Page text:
More travel reports from Beyond the Blue Book.
I'm continually fascinated by all the petty royal realms that formerly consituted the country we now know as Germany. Coburg, the former capital of the duchy of Sachsen-Coburg und Gotha had long been on my list of towns to explore, mainly for the magnificent Veste Coburg. But it also fascinates me that this little duchy (added on as an appendage to northern Bavarian in the 1920s) was able to punt so far above it's weight in European history. Descendents of the duccal crown sit on the thrones of the United Kingdom (through Albert, Queen Victoria's husband), Belgium (which still maintains the royal house name of Saxe-Coburg-Gotha to this day, whereas the British crown changed it to Windsor), Sweden, and the former crowns of Portugal, Russia, Prussia and Bulgaria.
We often read inquiries on this website for information about going "off the beaten path". Here's the thing about that- you need to assume some risk. Not every town or region in Europe equally merits a visit. But sometimes, that risk pays off big. With Coburg, I hit the jackpot.
It's happened several times over the past few years. I wake up in the morning, decide to visit "town X" that day, and when I arrive, without knowing anything about it beforehand, there's some kind of fest going on. For Coburg, it was the penultimate day of the Samba Festival. Not so much a dance festival as one in which various rhythm groups from around Germany (and the world) come to perform throughout the city. So, the entire city echoed with the sound of pounding drum rhythms. I assumed the samba fest was connected to the World Cup in Brazil, but it was just a coincidence. It's an annual event. This being Germany, of course, there were plenty of places to buy beer and various types of food. A new discovery for me was the Dresdener Handrollen, freshly baked bread filled with melted cheese and bacon bits. Amazingly delicious, even though my dog managed to steal part of it.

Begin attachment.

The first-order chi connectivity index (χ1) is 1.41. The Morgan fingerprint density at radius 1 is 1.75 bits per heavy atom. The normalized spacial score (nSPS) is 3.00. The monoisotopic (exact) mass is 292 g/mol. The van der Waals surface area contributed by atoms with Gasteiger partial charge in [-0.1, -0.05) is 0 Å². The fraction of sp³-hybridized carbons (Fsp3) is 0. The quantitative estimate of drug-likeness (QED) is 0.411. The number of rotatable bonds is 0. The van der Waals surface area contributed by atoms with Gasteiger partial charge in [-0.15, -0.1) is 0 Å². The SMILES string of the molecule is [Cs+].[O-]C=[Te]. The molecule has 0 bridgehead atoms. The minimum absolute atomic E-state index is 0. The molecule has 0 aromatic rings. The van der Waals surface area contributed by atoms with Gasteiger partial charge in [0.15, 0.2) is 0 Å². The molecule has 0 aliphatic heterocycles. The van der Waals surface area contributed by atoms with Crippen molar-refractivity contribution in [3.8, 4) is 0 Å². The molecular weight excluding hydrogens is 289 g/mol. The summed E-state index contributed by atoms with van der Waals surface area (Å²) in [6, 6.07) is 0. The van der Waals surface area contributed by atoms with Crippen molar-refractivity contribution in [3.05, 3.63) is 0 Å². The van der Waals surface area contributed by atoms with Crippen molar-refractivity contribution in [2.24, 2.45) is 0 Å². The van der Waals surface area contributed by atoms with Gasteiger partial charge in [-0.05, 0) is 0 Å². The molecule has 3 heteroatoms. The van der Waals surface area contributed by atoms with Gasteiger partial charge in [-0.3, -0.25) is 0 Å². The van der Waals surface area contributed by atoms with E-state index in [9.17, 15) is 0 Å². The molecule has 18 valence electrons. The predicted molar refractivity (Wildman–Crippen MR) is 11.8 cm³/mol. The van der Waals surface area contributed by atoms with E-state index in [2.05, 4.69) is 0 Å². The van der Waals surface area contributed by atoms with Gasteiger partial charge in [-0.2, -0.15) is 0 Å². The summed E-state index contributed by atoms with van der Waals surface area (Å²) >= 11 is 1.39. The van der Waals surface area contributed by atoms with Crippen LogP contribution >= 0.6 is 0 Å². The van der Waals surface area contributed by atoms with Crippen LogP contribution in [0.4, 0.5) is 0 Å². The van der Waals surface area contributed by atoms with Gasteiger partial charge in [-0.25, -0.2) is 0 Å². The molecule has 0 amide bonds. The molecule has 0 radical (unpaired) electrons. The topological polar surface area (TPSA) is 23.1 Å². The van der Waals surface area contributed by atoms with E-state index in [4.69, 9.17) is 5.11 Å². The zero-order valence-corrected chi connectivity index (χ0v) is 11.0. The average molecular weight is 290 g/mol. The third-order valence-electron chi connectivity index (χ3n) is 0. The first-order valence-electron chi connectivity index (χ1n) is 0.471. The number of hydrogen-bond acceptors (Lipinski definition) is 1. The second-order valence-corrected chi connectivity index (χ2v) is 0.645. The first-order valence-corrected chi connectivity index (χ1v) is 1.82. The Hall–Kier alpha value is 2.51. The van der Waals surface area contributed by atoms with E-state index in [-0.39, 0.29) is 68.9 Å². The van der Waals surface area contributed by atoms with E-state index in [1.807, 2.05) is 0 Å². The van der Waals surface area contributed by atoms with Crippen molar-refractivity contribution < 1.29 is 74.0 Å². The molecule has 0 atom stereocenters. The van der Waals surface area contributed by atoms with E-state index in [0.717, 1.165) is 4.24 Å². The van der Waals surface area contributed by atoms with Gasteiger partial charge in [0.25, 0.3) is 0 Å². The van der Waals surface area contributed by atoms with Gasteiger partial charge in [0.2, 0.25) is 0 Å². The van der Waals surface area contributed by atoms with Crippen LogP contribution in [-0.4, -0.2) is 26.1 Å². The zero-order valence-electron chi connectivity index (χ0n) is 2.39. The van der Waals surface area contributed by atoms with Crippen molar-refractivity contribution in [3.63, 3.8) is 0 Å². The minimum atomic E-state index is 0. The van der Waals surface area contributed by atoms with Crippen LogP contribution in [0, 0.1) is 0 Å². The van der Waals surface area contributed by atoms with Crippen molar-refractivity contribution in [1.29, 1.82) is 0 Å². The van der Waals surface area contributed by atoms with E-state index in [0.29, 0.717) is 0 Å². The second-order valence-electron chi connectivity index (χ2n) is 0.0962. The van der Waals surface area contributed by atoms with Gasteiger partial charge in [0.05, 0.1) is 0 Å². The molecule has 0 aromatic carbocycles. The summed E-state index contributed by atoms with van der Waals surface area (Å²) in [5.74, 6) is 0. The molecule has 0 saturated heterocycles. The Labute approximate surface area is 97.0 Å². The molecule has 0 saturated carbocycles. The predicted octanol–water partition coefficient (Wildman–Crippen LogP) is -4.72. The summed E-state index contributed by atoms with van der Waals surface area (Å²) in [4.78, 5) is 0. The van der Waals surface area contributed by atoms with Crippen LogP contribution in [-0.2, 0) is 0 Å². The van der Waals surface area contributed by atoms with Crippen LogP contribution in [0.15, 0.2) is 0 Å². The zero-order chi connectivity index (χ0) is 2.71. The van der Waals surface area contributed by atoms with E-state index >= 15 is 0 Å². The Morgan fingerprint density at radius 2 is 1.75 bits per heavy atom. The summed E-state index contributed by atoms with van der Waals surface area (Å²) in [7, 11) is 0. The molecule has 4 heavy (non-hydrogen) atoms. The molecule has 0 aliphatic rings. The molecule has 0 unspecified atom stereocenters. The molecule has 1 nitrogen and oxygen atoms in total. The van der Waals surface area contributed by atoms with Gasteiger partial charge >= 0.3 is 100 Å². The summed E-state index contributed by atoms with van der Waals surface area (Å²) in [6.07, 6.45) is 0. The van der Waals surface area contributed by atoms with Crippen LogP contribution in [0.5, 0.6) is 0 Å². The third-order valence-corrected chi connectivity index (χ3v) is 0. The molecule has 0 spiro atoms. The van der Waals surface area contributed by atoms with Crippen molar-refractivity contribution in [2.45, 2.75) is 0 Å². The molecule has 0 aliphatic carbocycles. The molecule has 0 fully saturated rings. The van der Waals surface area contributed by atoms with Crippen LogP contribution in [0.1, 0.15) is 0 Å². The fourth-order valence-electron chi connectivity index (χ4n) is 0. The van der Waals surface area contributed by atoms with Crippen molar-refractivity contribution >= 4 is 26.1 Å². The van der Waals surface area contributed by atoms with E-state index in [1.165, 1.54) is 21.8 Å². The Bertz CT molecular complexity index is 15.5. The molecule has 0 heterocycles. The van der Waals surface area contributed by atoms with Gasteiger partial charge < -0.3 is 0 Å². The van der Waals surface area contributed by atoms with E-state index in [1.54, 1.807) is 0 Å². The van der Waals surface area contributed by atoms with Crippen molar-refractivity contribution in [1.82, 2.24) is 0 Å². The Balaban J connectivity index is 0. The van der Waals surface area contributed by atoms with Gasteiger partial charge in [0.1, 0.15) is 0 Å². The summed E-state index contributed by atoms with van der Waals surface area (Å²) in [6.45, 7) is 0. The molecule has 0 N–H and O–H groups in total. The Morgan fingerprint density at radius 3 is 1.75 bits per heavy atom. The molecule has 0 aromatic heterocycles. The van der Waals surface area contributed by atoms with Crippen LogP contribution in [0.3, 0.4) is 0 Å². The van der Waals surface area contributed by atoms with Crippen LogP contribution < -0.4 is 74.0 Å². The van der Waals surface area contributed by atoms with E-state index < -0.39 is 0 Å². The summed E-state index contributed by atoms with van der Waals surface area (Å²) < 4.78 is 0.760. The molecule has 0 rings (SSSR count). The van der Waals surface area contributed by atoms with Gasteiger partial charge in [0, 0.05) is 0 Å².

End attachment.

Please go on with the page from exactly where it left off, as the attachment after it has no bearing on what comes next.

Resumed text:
Fest aside, Coburg is simply gorgeous, as befits the capital of such an influential duchy. Even though it's now a part of Bavaria, it's separate history shows in the architecture. Whereas Bavaria as a whole tends to lean Baroque, Coburg looks more like many of the similar towns in the neighboring state of Thüringen- more Neoclassical, more Belle Epoque of the German Empire period, more Gothic, more Fachwerk. Overall, a very bright, colorful, well preserved but historically diverse city.
I wanted to vist the one-time royal palace of Schloss Ehrenburg, but it was closed because of the fest. Plus, the main performance area occupied the Schloss Platz, so even to get a good view of the exterior, I would have needed to pay €12. Ah... no, not going to do that. The cathedral was also closed, but due to renovations.